WBA featherweight king Leigh Wood will defend his belt against former champion Josh Warrington this weekend fresh off a career best performance in May.
That victory over Mauricio Lara cemented Wood’s place at the top of the 126lb division but this is a dangerous first defence against an experienced and dangerous operator.
Leigh Wood is a major success story for British boxing. Starting out on the small hall scene, the Nottingham favourite has seen everything the sport has to offer and beat all odds to win a world title. Now a 30-fight veteran (27-3 16KO), he is looking for fights that will cement his legacy and a huge domestic clash like this will only help.
‘Leighthal’ has enjoyed some big moments in his professional career but his comprehensive points victory over Mauricio Lara back in May was one of the most impressive victories we have witnessed in a British ring. Just twelve weeks earlier, Lara silenced the Nottingham Arena by knocking Wood out cold in seven rounds and many called him crazy for even contemplating a rematch with the big punching Mexican.
However, Wood (and his trainer Ben Davison) were convinced they could win and carried out the perfect gameplan over twelve rounds to tame Lara and reclaim the coveted WBA strap. At 35, Wood is now considered a veteran but if he can continue to box the way he did against Lara the second time, he will become a very difficult man to beat.
Much like Leigh Wood, Josh Warrington is a boxing success story and one of the most likeable athletes on the circuit. In the early years, he would balance a job as a dental technician to support his career and it’s his down to earth nature that has resulted in Warrington having the biggest domestic fan base since Ricky Hatton in the early 2000s.
Already a two-time world champion, Warrington has mixed with the very best at featherweight and with a record of (31-2-1 8KO) he has nothing left to prove. The Leeds man could retire now and be happy with his achievements but he is here by choice and with his sole focus on becoming a three-time world champion, he is a dangerous assignment for anyone at 126lb.
Heading into this weekend, Warrington has only won one of his last four (one win, two losses and a draw) but it is important to look deeper into the form to get a real appreciation for where the Leeds favourite is currently at. His two defeats were against the Mauricio Lara and a razor thin decision loss to Luis Alberto Lopez, a fighter fans will be familiar with after he brutally knocked out former Olympian Michael Conlan earlier this year and a draw in his rematch with Lara was caused by an accidental head clash.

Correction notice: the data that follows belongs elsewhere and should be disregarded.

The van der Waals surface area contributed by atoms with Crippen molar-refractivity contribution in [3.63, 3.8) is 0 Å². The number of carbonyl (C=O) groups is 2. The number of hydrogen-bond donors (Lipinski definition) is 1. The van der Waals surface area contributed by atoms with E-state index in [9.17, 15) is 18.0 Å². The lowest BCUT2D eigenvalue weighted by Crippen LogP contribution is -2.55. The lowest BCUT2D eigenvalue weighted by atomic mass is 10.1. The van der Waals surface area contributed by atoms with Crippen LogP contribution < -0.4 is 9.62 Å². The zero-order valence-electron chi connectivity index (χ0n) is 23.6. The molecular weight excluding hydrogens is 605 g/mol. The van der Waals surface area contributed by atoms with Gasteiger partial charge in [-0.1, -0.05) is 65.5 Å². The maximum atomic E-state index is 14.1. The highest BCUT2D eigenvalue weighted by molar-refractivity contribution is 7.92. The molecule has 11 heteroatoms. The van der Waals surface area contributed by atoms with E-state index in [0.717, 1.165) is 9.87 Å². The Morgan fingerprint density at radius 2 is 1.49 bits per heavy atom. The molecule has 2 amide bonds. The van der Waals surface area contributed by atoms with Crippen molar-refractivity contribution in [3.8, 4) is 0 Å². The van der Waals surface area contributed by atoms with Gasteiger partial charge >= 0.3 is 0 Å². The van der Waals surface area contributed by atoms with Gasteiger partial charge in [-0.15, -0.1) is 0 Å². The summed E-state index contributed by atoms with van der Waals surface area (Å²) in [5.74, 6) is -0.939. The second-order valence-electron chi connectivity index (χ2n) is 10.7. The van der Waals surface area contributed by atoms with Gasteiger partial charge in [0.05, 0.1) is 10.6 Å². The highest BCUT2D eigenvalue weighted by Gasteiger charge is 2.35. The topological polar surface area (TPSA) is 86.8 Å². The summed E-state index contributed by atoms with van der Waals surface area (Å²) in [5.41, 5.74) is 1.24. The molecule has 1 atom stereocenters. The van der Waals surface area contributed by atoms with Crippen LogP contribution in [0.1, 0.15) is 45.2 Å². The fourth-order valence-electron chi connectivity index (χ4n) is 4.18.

The facts are that Josh Warrington is struggling to find consistency at this point of his career but he is only losing to elite level fighters and as he proved in his recent win against Kiko Martinez, if you underestimate him, he still has the ability and engine to win at world level.
Another important factor is the weight. At Friday’s weigh in, Leigh Wood looked like he had struggled to reach the 126lb limit and that will give Warrington confidence. Fights like this are often decided on the small margins and Team Wood will be hoping their charge can rehydrate in enough time to perform at his peak once the opening bell goes.
This has all the hallmarks of a fight of the year contender and Josh Warrington has proved that he can upset the odds. This is a fight that has split the boxing community down the middle but if the weight cut has hampered Leigh Wood, Josh Warrington can take full advantage and become a three-time featherweight world champion. (7/4)
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